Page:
End of test (EOT), is one of the most important and tricky parts of a test bench. EOT is important because it qualifies if a test has really passed or failed. Thus it potentially impacts all tests. However, EOT is tricky because the implementation is spread across all the components of a test bench. EOT has become more complicated due to self-checking nature of coverage driven constrained random verification environments.
Whenever EOT is discussed, emphasis is laid on the verification methodology’s support for “end of test” implementation. This is not sufficient. One needs to also understand what objective is the EOT check attempting to attain. This blog focuses on describing these objectives of the EOT.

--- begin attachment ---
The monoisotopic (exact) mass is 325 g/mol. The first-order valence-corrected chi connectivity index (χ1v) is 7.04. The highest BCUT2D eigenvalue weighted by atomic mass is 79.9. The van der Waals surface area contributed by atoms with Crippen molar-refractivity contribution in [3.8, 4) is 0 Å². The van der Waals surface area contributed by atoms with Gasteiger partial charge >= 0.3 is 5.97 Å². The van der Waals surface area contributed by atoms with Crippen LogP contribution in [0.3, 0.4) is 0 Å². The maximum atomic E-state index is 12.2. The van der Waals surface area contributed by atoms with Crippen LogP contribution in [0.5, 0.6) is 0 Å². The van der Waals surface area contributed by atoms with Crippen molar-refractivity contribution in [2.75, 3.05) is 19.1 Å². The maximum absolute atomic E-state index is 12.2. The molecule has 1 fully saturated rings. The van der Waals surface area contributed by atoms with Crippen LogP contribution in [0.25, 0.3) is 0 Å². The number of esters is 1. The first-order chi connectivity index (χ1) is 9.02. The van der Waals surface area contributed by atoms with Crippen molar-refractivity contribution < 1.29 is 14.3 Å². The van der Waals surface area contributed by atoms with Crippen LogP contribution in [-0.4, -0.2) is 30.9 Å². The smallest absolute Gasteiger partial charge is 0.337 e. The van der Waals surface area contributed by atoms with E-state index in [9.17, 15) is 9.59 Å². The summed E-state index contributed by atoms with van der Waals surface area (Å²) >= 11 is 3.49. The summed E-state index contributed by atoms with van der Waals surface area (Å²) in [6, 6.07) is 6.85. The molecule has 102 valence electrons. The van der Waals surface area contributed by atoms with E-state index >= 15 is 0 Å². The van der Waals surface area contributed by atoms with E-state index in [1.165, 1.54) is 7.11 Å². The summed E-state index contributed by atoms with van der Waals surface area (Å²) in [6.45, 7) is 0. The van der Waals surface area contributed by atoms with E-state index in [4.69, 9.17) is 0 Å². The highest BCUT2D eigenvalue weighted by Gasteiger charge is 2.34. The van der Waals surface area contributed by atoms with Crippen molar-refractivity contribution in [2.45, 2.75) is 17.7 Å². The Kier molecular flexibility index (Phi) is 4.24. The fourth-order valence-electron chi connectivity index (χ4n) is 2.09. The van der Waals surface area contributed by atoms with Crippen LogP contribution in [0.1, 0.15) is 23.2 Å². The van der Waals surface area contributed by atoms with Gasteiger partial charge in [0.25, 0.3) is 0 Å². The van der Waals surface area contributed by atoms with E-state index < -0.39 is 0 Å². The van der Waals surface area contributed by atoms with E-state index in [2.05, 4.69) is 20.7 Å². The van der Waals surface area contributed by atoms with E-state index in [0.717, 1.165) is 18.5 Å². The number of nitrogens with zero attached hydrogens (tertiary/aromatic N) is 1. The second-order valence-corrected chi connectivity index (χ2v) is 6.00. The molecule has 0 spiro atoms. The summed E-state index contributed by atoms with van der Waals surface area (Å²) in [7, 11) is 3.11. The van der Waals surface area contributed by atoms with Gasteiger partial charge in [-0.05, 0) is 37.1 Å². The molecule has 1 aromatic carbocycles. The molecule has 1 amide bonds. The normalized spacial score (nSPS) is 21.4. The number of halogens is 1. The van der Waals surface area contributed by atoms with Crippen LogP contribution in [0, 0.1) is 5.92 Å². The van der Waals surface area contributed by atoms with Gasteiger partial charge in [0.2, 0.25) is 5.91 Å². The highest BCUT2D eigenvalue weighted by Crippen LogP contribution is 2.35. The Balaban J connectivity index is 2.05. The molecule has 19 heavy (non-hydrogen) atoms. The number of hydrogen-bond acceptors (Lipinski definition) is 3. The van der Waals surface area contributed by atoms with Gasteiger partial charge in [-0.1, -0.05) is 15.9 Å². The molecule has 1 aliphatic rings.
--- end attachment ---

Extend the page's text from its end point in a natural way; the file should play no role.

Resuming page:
In order to declare “end of test”, the following two objectives have to be met:
- End of Stimulus Generation: Ensure all specified stimulus has been generated
- End of Stimulus Execution: Ensure all generated stimulus has been executed or processed
In this blog we describe these two objectives in detail.